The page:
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Writing meeting notes efficiently, a productivity challenge

Here’s the challenge: write valuable notes for 30+ one hour 1–1 meetings a month. And very importantly, have a life and time for more than just writing notes!


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Fabian Camargo

2 years ago | 5 min read

Here’s the challenge: write valuable notes for 30+ one hour 1–1 meetings a month. And very importantly, have a life and time for more than just writing notes!

How could that possibly be relevant to you? That’s a totally reasonable question. The addressable market for this specific challenge has to be tiny. Bear with me though. While you may not have this particular problem I’m hoping it has structural similarities to problems you do have and is therefore helpful to you.

For example does your day contain a mix of shallow and deep work? Do you feel like you’re unable to keep up with the deep work? Are you looking for ways to be more productive in this type of mixed work environment? If so read on!

For this challenge I’m defining deep work as work that requires full concentration and is best done with an uninterrupted period of time. Shallow work on the other hand is easier and can be done in shorter spurts. For those familiar with Cal Newport’s Deep Work these definitions are slightly different but they work better in this context.

The Problem

Let’s get back to the notes challenge. My 1–1 meetings are with Software Engineering managers and for each meeting I write detailed notes that I send to them and sometimes also to their manager. Writing the notes is deep work for me. For some reason that I can’t logically explain the prospect of starting or continuing a set of notes when I only have 15–30 mins available feels daunting.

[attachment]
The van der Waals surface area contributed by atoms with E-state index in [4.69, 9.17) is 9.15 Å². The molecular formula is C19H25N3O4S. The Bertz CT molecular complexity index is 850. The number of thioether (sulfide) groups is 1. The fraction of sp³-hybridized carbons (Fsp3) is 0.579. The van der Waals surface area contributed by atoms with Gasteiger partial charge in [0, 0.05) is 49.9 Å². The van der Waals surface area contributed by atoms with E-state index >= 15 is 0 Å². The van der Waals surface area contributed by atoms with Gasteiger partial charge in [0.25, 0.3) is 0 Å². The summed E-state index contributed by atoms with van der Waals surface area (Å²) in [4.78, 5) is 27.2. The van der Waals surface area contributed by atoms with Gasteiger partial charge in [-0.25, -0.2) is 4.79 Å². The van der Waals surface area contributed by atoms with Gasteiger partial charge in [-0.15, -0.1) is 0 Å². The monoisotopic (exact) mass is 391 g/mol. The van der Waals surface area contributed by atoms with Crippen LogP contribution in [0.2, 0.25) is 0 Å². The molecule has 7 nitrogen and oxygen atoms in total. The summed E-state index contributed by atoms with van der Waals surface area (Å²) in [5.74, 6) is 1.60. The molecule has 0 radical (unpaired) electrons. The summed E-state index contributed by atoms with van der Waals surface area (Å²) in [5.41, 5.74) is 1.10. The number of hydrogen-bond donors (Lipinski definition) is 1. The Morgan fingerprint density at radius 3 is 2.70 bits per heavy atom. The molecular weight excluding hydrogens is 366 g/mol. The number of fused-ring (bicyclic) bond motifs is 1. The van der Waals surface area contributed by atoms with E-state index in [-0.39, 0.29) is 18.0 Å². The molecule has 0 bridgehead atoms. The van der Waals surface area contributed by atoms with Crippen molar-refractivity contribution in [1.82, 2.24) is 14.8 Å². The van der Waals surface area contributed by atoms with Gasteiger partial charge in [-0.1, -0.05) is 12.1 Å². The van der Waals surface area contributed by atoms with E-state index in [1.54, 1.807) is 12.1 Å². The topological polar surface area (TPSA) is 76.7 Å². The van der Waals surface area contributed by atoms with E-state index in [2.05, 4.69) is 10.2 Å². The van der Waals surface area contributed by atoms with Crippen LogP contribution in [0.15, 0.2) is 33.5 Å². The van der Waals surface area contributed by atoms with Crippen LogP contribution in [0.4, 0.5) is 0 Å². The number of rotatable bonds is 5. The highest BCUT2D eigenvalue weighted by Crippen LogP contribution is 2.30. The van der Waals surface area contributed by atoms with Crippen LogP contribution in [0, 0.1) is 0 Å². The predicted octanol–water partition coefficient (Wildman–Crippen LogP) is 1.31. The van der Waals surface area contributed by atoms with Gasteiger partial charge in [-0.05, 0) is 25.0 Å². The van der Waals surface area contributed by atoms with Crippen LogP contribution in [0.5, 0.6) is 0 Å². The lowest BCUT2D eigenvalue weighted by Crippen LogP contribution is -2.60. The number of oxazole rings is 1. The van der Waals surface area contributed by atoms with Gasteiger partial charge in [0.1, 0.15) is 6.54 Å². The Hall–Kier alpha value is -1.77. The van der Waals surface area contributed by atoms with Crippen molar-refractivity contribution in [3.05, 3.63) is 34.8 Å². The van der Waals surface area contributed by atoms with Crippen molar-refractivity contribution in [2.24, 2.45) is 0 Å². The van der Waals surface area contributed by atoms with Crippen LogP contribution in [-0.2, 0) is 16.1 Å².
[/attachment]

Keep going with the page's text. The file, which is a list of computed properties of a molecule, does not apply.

During the meetings I write shorthand notes by hand on my iPad (love Notability and the Apple pencil), and I record the audio for reasons that will be clear soon. On a typical busy day I’ll have three meetings with an hour free between each one.

I need that full hour to get into deep work. With only an hour in between meetings you can see how fragile my schedule is. Any interruption (e.g. lunch, an unexpected meeting, or coffee break) and I don’t have enough time for deep work. I end up doing other shallow work and putting off the deep work until later.

What happens when my schedule breaks down? After a single day I may end up with two sets of unwritten notes. After a week I might be six sets of notes behind. Writing the notes from memory takes me 1–2 hours. But if I’m unable to do it from memory I need to listen to the audio and a 1–2 hour process can become a 3–4 hour process! If I’m six meetings behind that’s a lot of work.

The Strategy

What are some better ways to do this? Certainly I can work harder, change my schedule, have fewer meetings, or write quicker notes. All of those have merit. It’s pretty clear that having to re-listen to the meetings is super inefficient so I asked myself if there was a way to avoid ever doing that. I pulled from various sources and came up with a plan using these ideas:

Here’s how I use each one:

  • Define the shallow and deep work. The deep work is transcribing handwritten informal notes into more organized formal notes. The shallow work is filling out my shorthand notes from the meetings with informal handwritten notes and flushing out the valuable content. Also in the shallow work pool is editing the formal notes.
  • Scheduling. I explicitly schedule time for writing notes in my calendar. For the deep work I schedule at least an hour. The most critical change is that if I’m unable to write the formal notes right after the meeting I schedule time for shallow work to prep for the deep work! During this prep step I review my shorthand notes from the meeting, I highlight the points that are worth transcribing, and I create an outline for the formal notes.